Last week James Griesen. vice
chancellor for student affairs, said the
university would do anything it could
to help Bliven return to school.
The night of Bliven's fall. Jan. 31,
she and many Chi Phi Fraternity
members were drinking at a house
initiation party held off campus.
Interfraternity Council President
Michael Consbruck said.
University Police cited 21-year
old Charles Schroeder for procuring
alcohol for minors at the party held at
his house on the 600 block of S. 28th
Street, Sgt. Bill Manning said.
Schroeder bought three kegs of
beer from N Street Liquor. 19th and N
streets, for the party. Manning said.
Tuesday, Schroeder voluntarily
came to the police department with
his lawyer for questioning, but
Manning said he would not answer
questions about the party.
When police interviewed Bliven's
boyfriend, freshman Andrew
Devault, after her fall. Devault told
police that the two of them had been
We re trying to go
back, pick up the
pieces and make
amends as soon as
Michael Consbruck
Interfraternity Council president
drinking in the downtown area before
returning to the fraternity house.
Manning said.
Police and medical units were
called to the 1245 N. 16th St. fraterni
ty at 3:20 a.m. Feb. 1 after a
Community Service Officer saw
Bliven lying on the ground.
Through interviews, police deter
mined that Bliven had been vomiting
out Devault's third-floor window
before she fell.
Devault, 19, told police that
Bliven started to feel sick around
2:30 a.m. Then Devault opened his
window, so she wouldn't get sick in
the room.
Devault said he did not know
Bliven had fallen until after the CSO
discovered her on the ground an hour
Consbruck said as soon as univer
sity and national fraternity officials
learned of the incident, they took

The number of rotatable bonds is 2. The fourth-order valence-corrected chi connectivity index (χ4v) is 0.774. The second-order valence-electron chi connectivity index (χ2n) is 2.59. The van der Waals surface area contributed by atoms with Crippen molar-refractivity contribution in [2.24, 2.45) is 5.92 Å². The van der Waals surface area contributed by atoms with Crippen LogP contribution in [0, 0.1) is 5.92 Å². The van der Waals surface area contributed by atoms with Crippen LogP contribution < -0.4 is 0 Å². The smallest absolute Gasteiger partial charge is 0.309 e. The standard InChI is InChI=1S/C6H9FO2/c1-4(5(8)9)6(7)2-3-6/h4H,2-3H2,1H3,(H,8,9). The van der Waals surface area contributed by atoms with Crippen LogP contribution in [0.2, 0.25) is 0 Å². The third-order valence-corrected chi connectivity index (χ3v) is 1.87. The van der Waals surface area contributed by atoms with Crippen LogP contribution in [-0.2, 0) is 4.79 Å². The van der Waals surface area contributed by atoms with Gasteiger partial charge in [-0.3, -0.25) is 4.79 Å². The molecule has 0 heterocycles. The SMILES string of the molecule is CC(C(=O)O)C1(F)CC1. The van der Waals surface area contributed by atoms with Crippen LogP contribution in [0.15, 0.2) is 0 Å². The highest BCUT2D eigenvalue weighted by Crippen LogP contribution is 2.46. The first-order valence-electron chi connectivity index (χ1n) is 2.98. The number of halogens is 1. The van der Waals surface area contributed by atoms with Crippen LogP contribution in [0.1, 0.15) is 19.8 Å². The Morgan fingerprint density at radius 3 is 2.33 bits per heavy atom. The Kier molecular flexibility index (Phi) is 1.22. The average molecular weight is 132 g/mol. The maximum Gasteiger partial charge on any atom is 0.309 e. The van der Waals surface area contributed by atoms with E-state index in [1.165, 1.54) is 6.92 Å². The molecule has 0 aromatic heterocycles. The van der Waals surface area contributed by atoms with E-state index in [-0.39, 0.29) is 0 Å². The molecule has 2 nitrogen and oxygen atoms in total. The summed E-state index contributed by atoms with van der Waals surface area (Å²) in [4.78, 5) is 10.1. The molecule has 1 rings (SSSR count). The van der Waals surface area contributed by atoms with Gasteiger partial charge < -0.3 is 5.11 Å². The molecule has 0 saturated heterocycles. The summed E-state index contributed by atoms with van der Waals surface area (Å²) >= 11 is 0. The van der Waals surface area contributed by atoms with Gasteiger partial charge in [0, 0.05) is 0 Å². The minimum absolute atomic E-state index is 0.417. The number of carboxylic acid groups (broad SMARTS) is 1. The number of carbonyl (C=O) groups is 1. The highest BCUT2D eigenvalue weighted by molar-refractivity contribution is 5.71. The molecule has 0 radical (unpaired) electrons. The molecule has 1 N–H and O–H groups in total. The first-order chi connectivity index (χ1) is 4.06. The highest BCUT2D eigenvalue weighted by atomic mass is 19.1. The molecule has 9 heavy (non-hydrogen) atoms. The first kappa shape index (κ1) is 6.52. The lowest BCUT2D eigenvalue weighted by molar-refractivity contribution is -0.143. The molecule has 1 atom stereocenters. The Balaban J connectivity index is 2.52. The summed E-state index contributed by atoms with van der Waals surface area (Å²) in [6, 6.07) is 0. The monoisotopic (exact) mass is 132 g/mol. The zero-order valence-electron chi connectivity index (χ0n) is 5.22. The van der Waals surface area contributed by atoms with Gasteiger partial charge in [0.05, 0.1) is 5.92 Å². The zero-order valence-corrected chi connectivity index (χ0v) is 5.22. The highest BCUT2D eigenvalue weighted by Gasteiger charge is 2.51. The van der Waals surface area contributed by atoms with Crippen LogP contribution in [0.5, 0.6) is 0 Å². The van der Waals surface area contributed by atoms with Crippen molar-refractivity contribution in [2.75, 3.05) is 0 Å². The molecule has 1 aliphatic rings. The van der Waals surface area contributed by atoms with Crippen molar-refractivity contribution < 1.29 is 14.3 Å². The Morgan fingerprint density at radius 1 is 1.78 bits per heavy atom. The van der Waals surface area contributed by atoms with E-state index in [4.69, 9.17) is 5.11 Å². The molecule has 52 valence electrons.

"We're trying to go back, pick up
the pieces and make amends as soon
as possible,” Consbruck said.
A representative from the Chi Phi
national office, Seth Schuchman,
Please see CHI PHI on 2
After-school reading
Daniel Luedert/DN
IN A RAY OF SUNLIGHT, Amy Ricke, a UNL alumna who graduated with a degree in Spanish, reads a book at The
Mill, 800 P St., on Wednesday afternoon.
Senators look at juvenile justice
■ Sen. Nancy Thompson
of Papillion proposed bills
Wednesday that would
improve conditions for
younger offenders.
By Brian Carlson
Staff writer
Nebraska should reassess its juve
nile justice system to ensure it is
equipped to handle juvenile offenders,
Sen. Nancy Thompson told lawmakers
The Papillion senator presented
bills to the Legislature’s Judiciary
Committee that would create a moni
toring board to oversee the juvenile jus
tice system, increase cigarette taxes to
pay for improvements at juvenile facili
ties and increase court fees to enhance
communities' ability to handle juvenile
Too many juvenile justice facilities
are overcrowded, understaffed and in
need of physical improvements.
Thompson said.
At a time when the state is building
another prison to house more adult
offenders, she said, the state should
upgrade its juvenile justice system to
prevent crimes later in juveniles' lives.
“We need these types of facilities,"
she said. “They are the place of only
resort for some of these kids."
LB611 would create the Juvenile
Justice Coordination Team to evaluate
the juvenile justice system. The board
would include representatives from the
Office of Juvenile Services, the
Department of Health and Human
Please see JUVENILES on 6